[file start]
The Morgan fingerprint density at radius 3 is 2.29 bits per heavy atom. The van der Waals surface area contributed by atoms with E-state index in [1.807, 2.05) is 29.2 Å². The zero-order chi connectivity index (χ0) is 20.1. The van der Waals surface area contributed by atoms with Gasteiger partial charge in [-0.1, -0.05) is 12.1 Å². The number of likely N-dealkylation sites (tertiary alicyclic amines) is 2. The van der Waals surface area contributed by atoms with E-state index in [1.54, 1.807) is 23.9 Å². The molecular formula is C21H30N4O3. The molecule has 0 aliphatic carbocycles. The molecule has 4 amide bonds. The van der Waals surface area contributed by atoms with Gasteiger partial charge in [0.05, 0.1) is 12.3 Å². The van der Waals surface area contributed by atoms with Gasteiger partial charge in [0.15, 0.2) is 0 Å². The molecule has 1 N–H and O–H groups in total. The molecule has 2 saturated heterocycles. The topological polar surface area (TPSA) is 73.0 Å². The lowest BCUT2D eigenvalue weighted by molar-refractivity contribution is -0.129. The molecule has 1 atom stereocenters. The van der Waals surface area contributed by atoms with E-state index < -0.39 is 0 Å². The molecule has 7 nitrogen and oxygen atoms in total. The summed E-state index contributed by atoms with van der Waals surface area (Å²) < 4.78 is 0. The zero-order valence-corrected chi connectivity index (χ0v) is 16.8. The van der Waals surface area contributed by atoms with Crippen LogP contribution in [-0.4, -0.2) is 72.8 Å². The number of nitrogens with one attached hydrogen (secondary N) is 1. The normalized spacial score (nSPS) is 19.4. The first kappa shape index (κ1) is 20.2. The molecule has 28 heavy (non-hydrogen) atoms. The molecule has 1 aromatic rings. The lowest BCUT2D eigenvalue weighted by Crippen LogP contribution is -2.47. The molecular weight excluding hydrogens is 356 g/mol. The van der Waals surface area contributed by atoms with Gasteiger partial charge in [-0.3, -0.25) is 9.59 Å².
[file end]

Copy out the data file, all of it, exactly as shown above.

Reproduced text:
The Morgan fingerprint density at radius 3 is 2.29 bits per heavy atom. The van der Waals surface area contributed by atoms with E-state index in [1.807, 2.05) is 29.2 Å². The zero-order chi connectivity index (χ0) is 20.1. The van der Waals surface area contributed by atoms with Gasteiger partial charge in [-0.1, -0.05) is 12.1 Å². The number of likely N-dealkylation sites (tertiary alicyclic amines) is 2. The van der Waals surface area contributed by atoms with E-state index in [1.54, 1.807) is 23.9 Å². The molecular formula is C21H30N4O3. The molecule has 0 aliphatic carbocycles. The molecule has 4 amide bonds. The van der Waals surface area contributed by atoms with Gasteiger partial charge in [0.05, 0.1) is 12.3 Å². The van der Waals surface area contributed by atoms with Gasteiger partial charge in [0.15, 0.2) is 0 Å². The molecule has 1 N–H and O–H groups in total. The molecule has 2 saturated heterocycles. The topological polar surface area (TPSA) is 73.0 Å². The lowest BCUT2D eigenvalue weighted by molar-refractivity contribution is -0.129. The molecule has 1 atom stereocenters. The van der Waals surface area contributed by atoms with E-state index < -0.39 is 0 Å². The molecule has 7 nitrogen and oxygen atoms in total. The summed E-state index contributed by atoms with van der Waals surface area (Å²) < 4.78 is 0. The zero-order valence-corrected chi connectivity index (χ0v) is 16.8. The van der Waals surface area contributed by atoms with Crippen LogP contribution in [-0.4, -0.2) is 72.8 Å². The number of nitrogens with one attached hydrogen (secondary N) is 1. The normalized spacial score (nSPS) is 19.4. The first kappa shape index (κ1) is 20.2. The molecule has 28 heavy (non-hydrogen) atoms. The molecule has 1 aromatic rings. The lowest BCUT2D eigenvalue weighted by Crippen LogP contribution is -2.47. The molecular weight excluding hydrogens is 356 g/mol. The van der Waals surface area contributed by atoms with Gasteiger partial charge in [-0.3, -0.25) is 9.59 Å².